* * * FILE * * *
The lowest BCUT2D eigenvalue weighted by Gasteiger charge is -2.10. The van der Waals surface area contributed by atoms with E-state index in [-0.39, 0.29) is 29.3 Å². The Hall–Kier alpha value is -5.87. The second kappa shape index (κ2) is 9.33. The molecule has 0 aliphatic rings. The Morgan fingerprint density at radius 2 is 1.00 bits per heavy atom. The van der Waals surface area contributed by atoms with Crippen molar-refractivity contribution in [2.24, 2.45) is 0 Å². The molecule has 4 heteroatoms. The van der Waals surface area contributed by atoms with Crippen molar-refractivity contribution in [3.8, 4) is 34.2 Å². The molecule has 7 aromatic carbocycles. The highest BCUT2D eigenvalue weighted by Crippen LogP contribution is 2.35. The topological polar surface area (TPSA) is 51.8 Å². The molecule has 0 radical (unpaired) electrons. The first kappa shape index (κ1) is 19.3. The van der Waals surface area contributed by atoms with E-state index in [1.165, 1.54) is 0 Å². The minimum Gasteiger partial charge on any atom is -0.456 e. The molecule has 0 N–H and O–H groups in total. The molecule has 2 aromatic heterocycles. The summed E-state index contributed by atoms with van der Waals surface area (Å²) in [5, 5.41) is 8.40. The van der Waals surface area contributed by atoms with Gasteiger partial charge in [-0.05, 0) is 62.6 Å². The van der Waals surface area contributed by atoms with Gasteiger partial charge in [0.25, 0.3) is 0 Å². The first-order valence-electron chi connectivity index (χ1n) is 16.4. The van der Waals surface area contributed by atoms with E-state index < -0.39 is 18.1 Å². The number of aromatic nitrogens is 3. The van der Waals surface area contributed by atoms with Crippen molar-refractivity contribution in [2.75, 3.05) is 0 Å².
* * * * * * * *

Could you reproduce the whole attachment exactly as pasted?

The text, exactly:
The lowest BCUT2D eigenvalue weighted by Gasteiger charge is -2.10. The van der Waals surface area contributed by atoms with E-state index in [-0.39, 0.29) is 29.3 Å². The Hall–Kier alpha value is -5.87. The second kappa shape index (κ2) is 9.33. The molecule has 0 aliphatic rings. The Morgan fingerprint density at radius 2 is 1.00 bits per heavy atom. The van der Waals surface area contributed by atoms with Crippen molar-refractivity contribution in [2.24, 2.45) is 0 Å². The molecule has 4 heteroatoms. The van der Waals surface area contributed by atoms with Crippen molar-refractivity contribution in [3.8, 4) is 34.2 Å². The molecule has 7 aromatic carbocycles. The highest BCUT2D eigenvalue weighted by Crippen LogP contribution is 2.35. The topological polar surface area (TPSA) is 51.8 Å². The molecule has 0 radical (unpaired) electrons. The first kappa shape index (κ1) is 19.3. The van der Waals surface area contributed by atoms with E-state index in [1.165, 1.54) is 0 Å². The minimum Gasteiger partial charge on any atom is -0.456 e. The molecule has 0 N–H and O–H groups in total. The molecule has 2 aromatic heterocycles. The summed E-state index contributed by atoms with van der Waals surface area (Å²) in [5, 5.41) is 8.40. The van der Waals surface area contributed by atoms with Gasteiger partial charge in [-0.05, 0) is 62.6 Å². The van der Waals surface area contributed by atoms with Gasteiger partial charge in [0.25, 0.3) is 0 Å². The first-order valence-electron chi connectivity index (χ1n) is 16.4. The van der Waals surface area contributed by atoms with E-state index < -0.39 is 18.1 Å². The number of aromatic nitrogens is 3. The van der Waals surface area contributed by atoms with Crippen molar-refractivity contribution in [2.75, 3.05) is 0 Å².